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negative self talk

This article was co-authored by coach Jeff Lukich of Drive Multisport, LLC and Maria Simone of No Limits Endurance Coaching

How Successful Endurance Athletes “Flip the Script” on Negative Self-Talk

It’s normal to have negative self-talk after a bad workout or race – It’s only human.  It’s just impossible to think “happy thoughts” all the time.  In fact, it can sometimes be counterproductive because forcing ourselves to do so can be a form of denial and prevent us from truly addressing our concerns.  

Successful athletes are able to quickly “flip the script” and reframe their thinking.  When we can reframe our thinking, we can then work on how we can learn and improve.  Don’t misunderstand.  It’s okay to wallow in that negative space for a minute – but don’t linger there.  And remember to call yourself out on your own BS.  Have your pity party, cry, scream, curse, whatever.  Just get it out and move on.  

Here are some strategies that endurance athletes can use to turn negative self-talk into positive, productive thinking:

1.  Acknowledge your feelings and give yourself time to process them

Feeling disappointed, frustrated, or even angry after a bad workout or race is okay.  Give yourself time to process those emotions before reframing your thinking.  Once you’ve acknowledged your feelings, it will be easier to move on.

2.  Identify the negative thoughts and replace them with positive ones

No, it’s not easy, and it takes practice.  But words matter.  Negative self-talk usually takes the form of generalizations (“I always screw up races”) or catastrophic thinking (“This race is ruined”).  Once you identify these thoughts, you can start to replace them with more positive, productive ones.  For example, “I had a bad race, but I’ll learn from it and come back stronger” or “I didn’t have my best day, but there’s always another race.”

3.  Nail down your genuine concern

When a training session or race goes sideways, taking a step back is essential to figuring out what you’re genuinely concerned about.  Are you worried about your fitness?  Do you have concerns about your mental strength, grit, or resilience?  Are you concerned that your training program isn’t working?  Whatever it is, nail it down so you can talk about it.  And be honest.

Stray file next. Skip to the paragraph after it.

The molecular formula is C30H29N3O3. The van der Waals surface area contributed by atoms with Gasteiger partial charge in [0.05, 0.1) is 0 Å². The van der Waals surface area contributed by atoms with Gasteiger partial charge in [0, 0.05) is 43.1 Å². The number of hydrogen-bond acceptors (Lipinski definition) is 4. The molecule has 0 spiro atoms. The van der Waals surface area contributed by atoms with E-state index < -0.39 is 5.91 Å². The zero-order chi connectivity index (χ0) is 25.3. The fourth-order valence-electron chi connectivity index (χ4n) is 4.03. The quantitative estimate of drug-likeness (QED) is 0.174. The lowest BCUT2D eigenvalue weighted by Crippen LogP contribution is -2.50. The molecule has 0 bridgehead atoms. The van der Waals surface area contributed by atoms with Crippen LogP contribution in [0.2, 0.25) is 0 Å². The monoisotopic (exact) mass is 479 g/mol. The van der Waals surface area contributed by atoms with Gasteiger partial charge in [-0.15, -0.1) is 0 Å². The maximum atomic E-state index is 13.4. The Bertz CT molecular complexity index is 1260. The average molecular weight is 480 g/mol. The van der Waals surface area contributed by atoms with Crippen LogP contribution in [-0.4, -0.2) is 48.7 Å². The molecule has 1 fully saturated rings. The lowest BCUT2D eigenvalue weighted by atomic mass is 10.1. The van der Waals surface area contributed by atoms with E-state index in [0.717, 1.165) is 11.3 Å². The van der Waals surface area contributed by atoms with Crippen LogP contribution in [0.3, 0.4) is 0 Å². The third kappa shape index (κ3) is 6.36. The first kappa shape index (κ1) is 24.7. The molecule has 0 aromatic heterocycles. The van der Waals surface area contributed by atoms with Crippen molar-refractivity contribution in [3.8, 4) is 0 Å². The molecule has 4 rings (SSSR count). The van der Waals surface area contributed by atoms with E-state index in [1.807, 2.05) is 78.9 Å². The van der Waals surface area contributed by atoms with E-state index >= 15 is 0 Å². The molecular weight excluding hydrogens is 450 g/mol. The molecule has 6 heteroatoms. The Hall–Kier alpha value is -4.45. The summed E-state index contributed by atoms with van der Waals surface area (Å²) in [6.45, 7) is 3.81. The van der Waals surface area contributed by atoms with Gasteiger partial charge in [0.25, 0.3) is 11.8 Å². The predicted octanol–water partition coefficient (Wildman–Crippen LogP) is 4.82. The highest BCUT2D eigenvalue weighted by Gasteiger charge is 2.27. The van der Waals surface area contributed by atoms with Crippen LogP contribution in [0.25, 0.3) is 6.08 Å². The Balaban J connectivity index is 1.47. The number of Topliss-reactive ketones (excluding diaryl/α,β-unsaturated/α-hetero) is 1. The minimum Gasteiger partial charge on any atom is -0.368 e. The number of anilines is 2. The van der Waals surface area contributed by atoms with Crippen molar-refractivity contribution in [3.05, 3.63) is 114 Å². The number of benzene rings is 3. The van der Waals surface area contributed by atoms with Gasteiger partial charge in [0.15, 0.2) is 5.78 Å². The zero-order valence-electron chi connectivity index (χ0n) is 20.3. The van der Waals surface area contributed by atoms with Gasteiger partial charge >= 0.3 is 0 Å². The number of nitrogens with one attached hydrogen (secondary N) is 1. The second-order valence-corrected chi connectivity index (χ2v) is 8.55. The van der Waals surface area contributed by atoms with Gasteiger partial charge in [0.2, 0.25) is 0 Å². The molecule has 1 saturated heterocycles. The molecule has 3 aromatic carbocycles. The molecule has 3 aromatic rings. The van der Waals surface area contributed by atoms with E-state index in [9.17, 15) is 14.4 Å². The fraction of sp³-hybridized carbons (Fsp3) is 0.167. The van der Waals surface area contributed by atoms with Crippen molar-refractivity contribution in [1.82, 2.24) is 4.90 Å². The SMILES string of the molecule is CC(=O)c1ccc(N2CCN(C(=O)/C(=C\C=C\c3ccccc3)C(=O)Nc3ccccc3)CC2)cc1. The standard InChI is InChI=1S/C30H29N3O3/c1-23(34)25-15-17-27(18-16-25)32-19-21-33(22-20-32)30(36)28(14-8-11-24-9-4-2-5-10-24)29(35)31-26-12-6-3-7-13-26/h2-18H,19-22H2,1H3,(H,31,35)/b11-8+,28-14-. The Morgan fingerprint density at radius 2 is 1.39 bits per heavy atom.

“It’s also important to remember that everyone has bad days.  Remind yourself that this is only one workout or race.  Even the most successful athletes have off days where everything feels hard.”

Once you’ve identified the root of your concern, you can then begin to “flip the script” on your negative self-talk.  Instead of beating yourself up about a bad workout, or blaming others, try to focus on the positive aspects of your training.  For example, if you had a bad run, focus on the fact that you could get out there and do it in the first place.  If you’re worried about your fitness, remind yourself of how far you’ve come and all your progress.

It’s also important to remember that everyone has bad days.  Remind yourself that this is only one workout or race.   Even the most successful athletes have off days where everything feels hard.  The key is not letting one bad workout or race cause you to lose sight of your goals and ruin your week, month, or race season.  Just keep moving forward, and don’t give up on your goals.

4.  Focus on the process, not the result

One of the best ways to reframe your thinking after a bad workout or race is to focus on the process, not the result.  Sure, the outcome is important, but the process got you there.  Remind yourself of why you’re doing this in the first place and what you love about the sport.  This will help you stay motivated and keep things in perspective.

5.  Talk to someone who will understand and offer guidance, support, and accountability

It can be helpful to talk to someone who understands what you’re going through and can offer support.  Hopefully, this will be your coach, but you could also speak to a friend, a fellow athlete, or a family member who “gets it”.  Talking about your experience can help you process it in a more positive and productive way.

6.  Use visualization to reframe your thinking

Visualization is a powerful tool that can help you reframe your thinking after a bad workout or race.  Visualize yourself crossing the finish line of your next race or nailing that challenging workout.  This will help you stay positive and focused on your goals.  Visualization in sports is a deep topic on its own, so we recommend researching what might work best for you.

Endurance athletes need to be able to handle setbacks and failures.  Using these strategies to reframe your thinking, you’ll be able to turn negative self-talk into positive, productive thinking.  Remember, “flipping the script” takes time, commitment, and practice.  So, stick with it! 

Maria Simone No Limits Endurance
Maria Simone

Maria Simone is a veteran endurance coach who owns and operates No Limits Endurance, an inclusive triathlon and run coaching platform based in Colorado. Maria coaches athletes across a variety of disciplines, including swimming, cycling, running, and triathlon, including non-traditional ultra-distance events. She's a PhD with coaching credentials covering USAT & USAC Level 2 Coach, US Masters Swimming, USA Cycling, and UESCA Ultrarunning.

Jeff Lukich Triathlon Endurance Coach
Jeff Lukich
Endurance Coach at Drive Multisport | Website

Jeff Lukich is the owner and head coach of Drive Multisport and leads Better Triathlete's coach match program. He is a USA Triathlon (USAT) Level 1, USA Cycling (USAC) Level 2, and USA Track & Field (USATF) certified coach. A 10x Ironman finisher and Boston Marathon Qualifier, Jeff specializes in coaching long-course triathletes, ultra-runners, marathoners, cyclists, and athletes with unique events, such as double Ironman, staged races, and SwimRun events. Learn more about Jeff.